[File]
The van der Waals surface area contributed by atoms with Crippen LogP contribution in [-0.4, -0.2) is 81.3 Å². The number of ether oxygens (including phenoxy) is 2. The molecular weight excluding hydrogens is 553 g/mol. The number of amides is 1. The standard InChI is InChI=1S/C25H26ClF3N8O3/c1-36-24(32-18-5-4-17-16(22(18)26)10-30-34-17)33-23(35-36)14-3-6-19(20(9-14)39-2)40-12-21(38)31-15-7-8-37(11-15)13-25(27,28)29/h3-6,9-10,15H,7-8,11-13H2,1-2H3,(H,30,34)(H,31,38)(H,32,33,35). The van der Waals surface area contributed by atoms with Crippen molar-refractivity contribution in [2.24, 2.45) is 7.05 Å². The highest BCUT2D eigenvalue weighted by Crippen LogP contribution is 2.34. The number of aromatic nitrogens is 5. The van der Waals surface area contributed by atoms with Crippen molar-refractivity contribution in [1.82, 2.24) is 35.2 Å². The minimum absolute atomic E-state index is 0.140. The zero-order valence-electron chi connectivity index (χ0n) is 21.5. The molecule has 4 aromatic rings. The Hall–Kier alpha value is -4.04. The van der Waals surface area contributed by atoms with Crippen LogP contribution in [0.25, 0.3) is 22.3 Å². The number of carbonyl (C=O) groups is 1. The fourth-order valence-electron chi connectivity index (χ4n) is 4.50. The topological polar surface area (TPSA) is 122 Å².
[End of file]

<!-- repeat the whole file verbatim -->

The van der Waals surface area contributed by atoms with Crippen LogP contribution in [-0.4, -0.2) is 81.3 Å². The number of ether oxygens (including phenoxy) is 2. The molecular weight excluding hydrogens is 553 g/mol. The number of amides is 1. The standard InChI is InChI=1S/C25H26ClF3N8O3/c1-36-24(32-18-5-4-17-16(22(18)26)10-30-34-17)33-23(35-36)14-3-6-19(20(9-14)39-2)40-12-21(38)31-15-7-8-37(11-15)13-25(27,28)29/h3-6,9-10,15H,7-8,11-13H2,1-2H3,(H,30,34)(H,31,38)(H,32,33,35). The van der Waals surface area contributed by atoms with Crippen molar-refractivity contribution in [2.24, 2.45) is 7.05 Å². The highest BCUT2D eigenvalue weighted by Crippen LogP contribution is 2.34. The number of aromatic nitrogens is 5. The van der Waals surface area contributed by atoms with Crippen molar-refractivity contribution in [1.82, 2.24) is 35.2 Å². The minimum absolute atomic E-state index is 0.140. The zero-order valence-electron chi connectivity index (χ0n) is 21.5. The molecule has 4 aromatic rings. The Hall–Kier alpha value is -4.04. The van der Waals surface area contributed by atoms with Crippen LogP contribution in [0.25, 0.3) is 22.3 Å². The number of carbonyl (C=O) groups is 1. The fourth-order valence-electron chi connectivity index (χ4n) is 4.50. The topological polar surface area (TPSA) is 122 Å².